Panic, well-known for its thoughtfully-designed Mac and iOS apps, has announced that it’s entering the hardware market with a portable gaming system called Playdate, which will ship in early 2020 and cost $149. This isn’t Panic’s first foray into the game industry. With the release of the hit indie game Firewatch in 2016, the company became a game publisher. Later this year, Panic will publish the highly-anticipated Untitled Goose Game on the Nintendo Switch. Still, creating hardware is something altogether different for Panic.
Playdate is a diminutive handheld device with hardware and software features that distinguish it from any other handheld on the market. The bright yellow handheld system is just 74mm × 76mm × 9mm, which is roughly three inches square and a little thicker than an iPhone XS.
One of the most notable aspects of Playdate’s design is a crank that tucks neatly into one side of the device, an idea conceived of by Teenage Engineering, a Swedish company that worked with Panic on Playdate’s design and engineering. The crank isn’t for charging Playdate. The crank is a controller – an input device like the system’s buttons and D-pad that game developers can take advantage of as part of their games. A good example is Crankin’s Time Travel Adventure, a game by Keita Takahashi that is featured on Playdate’s website with a video demonstrating the use of the crank to move a character forward and backward through time.
Another distinctive feature is Playdate’s screen, which Panic describes as a premium black and white display. The screen is a highly-reflective 2.7-inch black and white display from Sharp with a resolution of 400 x 240. Playdate’s screen is not backlit, which presumably will help extend its battery life. Playdate also features a D-pad, A and B buttons, a pause button, a speaker, WiFi and Bluetooth connectivity, a USB-C port, and a headphone jack. Other specs like CPU, RAM, and storage will be discussed at launch.
Playdate’s hardware is not like anything currently available on the market, and Panic says the device isn’t meant to compete with other handheld systems either. Instead, the goal is to complement existing systems for those times in between using other devices when you want to play a game.
That message seems to have resonated with independent game developers because Panic has announced an impressive lineup of game developers who are making games exclusively for Playdate. Those developers include Keita Takahashi, Zach Gage, Bennett Foddy, and Shaun Inman.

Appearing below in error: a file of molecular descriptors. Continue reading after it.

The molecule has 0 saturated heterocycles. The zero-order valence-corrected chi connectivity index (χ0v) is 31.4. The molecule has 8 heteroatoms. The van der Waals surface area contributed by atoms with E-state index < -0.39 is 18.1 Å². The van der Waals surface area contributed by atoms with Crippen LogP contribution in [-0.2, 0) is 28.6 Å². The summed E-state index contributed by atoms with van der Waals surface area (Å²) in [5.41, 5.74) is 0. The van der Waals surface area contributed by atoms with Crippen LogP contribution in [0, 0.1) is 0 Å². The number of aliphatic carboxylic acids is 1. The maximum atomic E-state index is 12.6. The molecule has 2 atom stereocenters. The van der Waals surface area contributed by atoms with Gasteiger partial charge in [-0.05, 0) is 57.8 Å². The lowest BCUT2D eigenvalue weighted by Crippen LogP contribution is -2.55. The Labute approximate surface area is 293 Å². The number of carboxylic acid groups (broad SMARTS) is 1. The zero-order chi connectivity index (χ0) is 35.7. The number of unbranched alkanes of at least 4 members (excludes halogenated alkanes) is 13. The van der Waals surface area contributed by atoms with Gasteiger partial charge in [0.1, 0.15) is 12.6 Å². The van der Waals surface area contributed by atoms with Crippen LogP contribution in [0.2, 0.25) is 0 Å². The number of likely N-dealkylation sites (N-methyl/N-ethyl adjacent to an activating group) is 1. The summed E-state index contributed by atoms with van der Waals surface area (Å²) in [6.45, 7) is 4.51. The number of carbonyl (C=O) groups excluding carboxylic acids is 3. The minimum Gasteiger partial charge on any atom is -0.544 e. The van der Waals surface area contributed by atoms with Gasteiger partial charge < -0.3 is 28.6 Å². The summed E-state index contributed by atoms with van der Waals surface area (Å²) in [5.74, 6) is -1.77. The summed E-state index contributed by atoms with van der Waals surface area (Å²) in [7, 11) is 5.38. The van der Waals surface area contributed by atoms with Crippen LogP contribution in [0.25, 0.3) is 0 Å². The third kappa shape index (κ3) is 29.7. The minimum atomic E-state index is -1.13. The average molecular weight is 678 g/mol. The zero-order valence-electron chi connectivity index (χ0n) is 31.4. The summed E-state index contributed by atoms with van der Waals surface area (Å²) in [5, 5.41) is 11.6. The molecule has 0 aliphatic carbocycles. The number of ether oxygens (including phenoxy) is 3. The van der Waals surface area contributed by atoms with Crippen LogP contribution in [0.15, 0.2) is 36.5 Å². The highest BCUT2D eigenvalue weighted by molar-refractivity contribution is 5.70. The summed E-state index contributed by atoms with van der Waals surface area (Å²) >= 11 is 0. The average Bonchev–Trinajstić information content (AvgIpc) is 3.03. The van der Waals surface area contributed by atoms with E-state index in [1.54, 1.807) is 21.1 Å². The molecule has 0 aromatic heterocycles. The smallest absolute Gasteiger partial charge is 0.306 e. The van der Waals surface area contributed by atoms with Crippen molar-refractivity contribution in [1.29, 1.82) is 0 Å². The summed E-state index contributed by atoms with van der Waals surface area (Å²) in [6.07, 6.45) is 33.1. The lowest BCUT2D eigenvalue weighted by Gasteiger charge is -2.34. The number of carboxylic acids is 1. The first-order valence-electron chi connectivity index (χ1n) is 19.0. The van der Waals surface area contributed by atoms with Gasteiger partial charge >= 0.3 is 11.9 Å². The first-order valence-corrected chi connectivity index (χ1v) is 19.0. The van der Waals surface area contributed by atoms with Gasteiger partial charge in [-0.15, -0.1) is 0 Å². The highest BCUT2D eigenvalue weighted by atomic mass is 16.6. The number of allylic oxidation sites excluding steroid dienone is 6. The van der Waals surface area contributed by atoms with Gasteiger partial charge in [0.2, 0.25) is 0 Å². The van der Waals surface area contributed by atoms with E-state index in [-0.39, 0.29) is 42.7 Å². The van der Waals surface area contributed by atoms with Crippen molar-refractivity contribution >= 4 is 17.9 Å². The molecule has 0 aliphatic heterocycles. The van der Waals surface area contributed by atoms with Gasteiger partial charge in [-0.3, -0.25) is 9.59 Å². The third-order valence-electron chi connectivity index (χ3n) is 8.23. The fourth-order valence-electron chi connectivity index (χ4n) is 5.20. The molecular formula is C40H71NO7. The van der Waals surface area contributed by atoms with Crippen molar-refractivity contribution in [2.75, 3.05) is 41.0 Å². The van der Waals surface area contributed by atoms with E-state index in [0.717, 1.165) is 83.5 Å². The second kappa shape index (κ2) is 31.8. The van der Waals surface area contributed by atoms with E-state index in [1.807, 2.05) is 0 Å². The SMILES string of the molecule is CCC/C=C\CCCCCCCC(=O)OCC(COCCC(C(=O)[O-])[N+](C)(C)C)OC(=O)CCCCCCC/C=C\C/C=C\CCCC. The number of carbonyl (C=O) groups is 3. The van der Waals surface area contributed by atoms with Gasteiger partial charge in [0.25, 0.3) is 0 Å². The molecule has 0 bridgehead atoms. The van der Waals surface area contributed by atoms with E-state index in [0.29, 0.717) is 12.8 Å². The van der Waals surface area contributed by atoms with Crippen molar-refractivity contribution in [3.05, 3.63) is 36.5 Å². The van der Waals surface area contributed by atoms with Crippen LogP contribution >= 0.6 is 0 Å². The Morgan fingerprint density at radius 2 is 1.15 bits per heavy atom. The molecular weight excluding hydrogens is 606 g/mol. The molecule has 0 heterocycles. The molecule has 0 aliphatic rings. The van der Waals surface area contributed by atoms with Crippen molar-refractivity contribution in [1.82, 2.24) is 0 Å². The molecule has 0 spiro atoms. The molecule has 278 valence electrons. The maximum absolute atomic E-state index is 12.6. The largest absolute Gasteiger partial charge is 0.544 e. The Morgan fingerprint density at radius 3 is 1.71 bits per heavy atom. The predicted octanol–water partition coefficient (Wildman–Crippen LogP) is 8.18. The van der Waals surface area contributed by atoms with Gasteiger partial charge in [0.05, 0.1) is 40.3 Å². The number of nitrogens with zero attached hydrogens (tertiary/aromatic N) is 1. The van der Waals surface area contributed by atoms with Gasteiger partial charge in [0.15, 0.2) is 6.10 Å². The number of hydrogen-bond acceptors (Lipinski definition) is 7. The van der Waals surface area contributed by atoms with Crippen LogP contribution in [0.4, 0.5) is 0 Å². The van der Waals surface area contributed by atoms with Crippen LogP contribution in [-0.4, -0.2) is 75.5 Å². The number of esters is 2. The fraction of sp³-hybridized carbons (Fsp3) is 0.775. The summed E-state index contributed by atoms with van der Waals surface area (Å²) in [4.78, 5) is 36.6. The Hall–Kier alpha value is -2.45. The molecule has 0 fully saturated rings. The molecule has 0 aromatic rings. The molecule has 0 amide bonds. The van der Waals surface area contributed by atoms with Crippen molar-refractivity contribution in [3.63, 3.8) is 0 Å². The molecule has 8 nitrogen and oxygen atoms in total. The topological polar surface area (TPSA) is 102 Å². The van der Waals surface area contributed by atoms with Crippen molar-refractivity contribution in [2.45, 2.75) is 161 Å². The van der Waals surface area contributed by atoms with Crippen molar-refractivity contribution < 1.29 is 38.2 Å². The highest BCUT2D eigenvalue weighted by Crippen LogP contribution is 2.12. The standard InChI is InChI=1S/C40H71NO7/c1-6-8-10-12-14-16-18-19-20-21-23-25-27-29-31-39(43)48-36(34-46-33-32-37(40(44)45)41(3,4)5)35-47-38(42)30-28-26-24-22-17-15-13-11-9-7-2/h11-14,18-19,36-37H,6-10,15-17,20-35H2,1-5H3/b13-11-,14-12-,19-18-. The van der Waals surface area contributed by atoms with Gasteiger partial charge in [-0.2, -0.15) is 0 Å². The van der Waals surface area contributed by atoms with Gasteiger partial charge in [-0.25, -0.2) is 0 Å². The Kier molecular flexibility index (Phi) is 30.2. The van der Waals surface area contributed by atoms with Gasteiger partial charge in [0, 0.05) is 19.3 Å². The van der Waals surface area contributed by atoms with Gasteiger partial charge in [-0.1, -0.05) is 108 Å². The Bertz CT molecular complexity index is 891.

As part of today’s announcement, Panic has revealed one of the first dozen of Playdate games: Crankin’s Time Travel Adventure, by Keita Takahashi, the creator of Namco’s Katamari Damacy. The game, which you can see in action on Playdate’s website, demonstrates the use of the crank in gameplay to move the game’s protagonist forward and back through time.
A total of 12 games, which Panic is calling a season, will be released with Playdate for no extra charge. The games will be delivered weekly to the device over WiFi and announced with the flash of the light on the top of Playdate. Other than Crankin’s Time Travel Adventure, each game will be a surprise. If you purchase Playdate mid-season, the full season’s games will be available to you too. Panic says it will have more to say about future seasons at launch.
Games run on Playdate OS, a custom operating system created by Panic for the device. The company also built an SDK for developers that supports C and Lua as well as a Mac-based simulator and debugger. Developers interested in making games for Playdate are encouraged to contact Panic at email@example.com.
Playdate is a dramatically different direction for Panic to take. It’s surprising, but also exciting. Although I haven’t had a chance to try Playdate, it’s clear that a lot of thought and care has gone into its design. Moreover, it’s not hardware that’s being built in the hope that it will be adopted by developers. Panic has lined up big names from the world of independent games, who have made some of my favorite mobile games. I don’t jump on board with pre-release hardware projects lightly, but for something like Playdate from a company with Panic’s stellar reputation and buy-in from established indie game developers, you can count me in. I can’t wait to get my hands on Playdate.
The $149 Playdate is scheduled to ship in early 2020 in limited supplies, which will be fulfilled on a first-come-first-serve basis from those who sign up for its email list at play.date.